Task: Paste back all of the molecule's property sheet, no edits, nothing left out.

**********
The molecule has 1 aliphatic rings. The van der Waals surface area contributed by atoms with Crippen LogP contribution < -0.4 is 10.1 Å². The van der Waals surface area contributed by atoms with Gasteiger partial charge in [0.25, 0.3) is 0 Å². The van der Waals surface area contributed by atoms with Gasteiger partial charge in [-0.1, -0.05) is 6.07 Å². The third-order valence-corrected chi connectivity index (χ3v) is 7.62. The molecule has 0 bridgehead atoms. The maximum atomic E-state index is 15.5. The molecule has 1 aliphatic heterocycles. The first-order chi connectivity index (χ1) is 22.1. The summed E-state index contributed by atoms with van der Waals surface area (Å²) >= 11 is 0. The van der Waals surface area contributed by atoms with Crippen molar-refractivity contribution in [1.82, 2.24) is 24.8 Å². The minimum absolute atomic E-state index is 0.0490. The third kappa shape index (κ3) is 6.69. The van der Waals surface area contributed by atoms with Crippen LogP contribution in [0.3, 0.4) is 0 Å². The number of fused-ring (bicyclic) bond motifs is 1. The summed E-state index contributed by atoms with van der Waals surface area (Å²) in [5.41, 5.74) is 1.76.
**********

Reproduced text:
The molecule has 1 aliphatic rings. The van der Waals surface area contributed by atoms with Crippen LogP contribution < -0.4 is 10.1 Å². The van der Waals surface area contributed by atoms with Gasteiger partial charge in [0.25, 0.3) is 0 Å². The van der Waals surface area contributed by atoms with Gasteiger partial charge in [-0.1, -0.05) is 6.07 Å². The third-order valence-corrected chi connectivity index (χ3v) is 7.62. The molecule has 0 bridgehead atoms. The maximum atomic E-state index is 15.5. The molecule has 1 aliphatic heterocycles. The first-order chi connectivity index (χ1) is 22.1. The summed E-state index contributed by atoms with van der Waals surface area (Å²) >= 11 is 0. The van der Waals surface area contributed by atoms with Crippen molar-refractivity contribution in [1.82, 2.24) is 24.8 Å². The minimum absolute atomic E-state index is 0.0490. The third kappa shape index (κ3) is 6.69. The van der Waals surface area contributed by atoms with Crippen LogP contribution in [0.3, 0.4) is 0 Å². The number of fused-ring (bicyclic) bond motifs is 1. The summed E-state index contributed by atoms with van der Waals surface area (Å²) in [5.41, 5.74) is 1.76.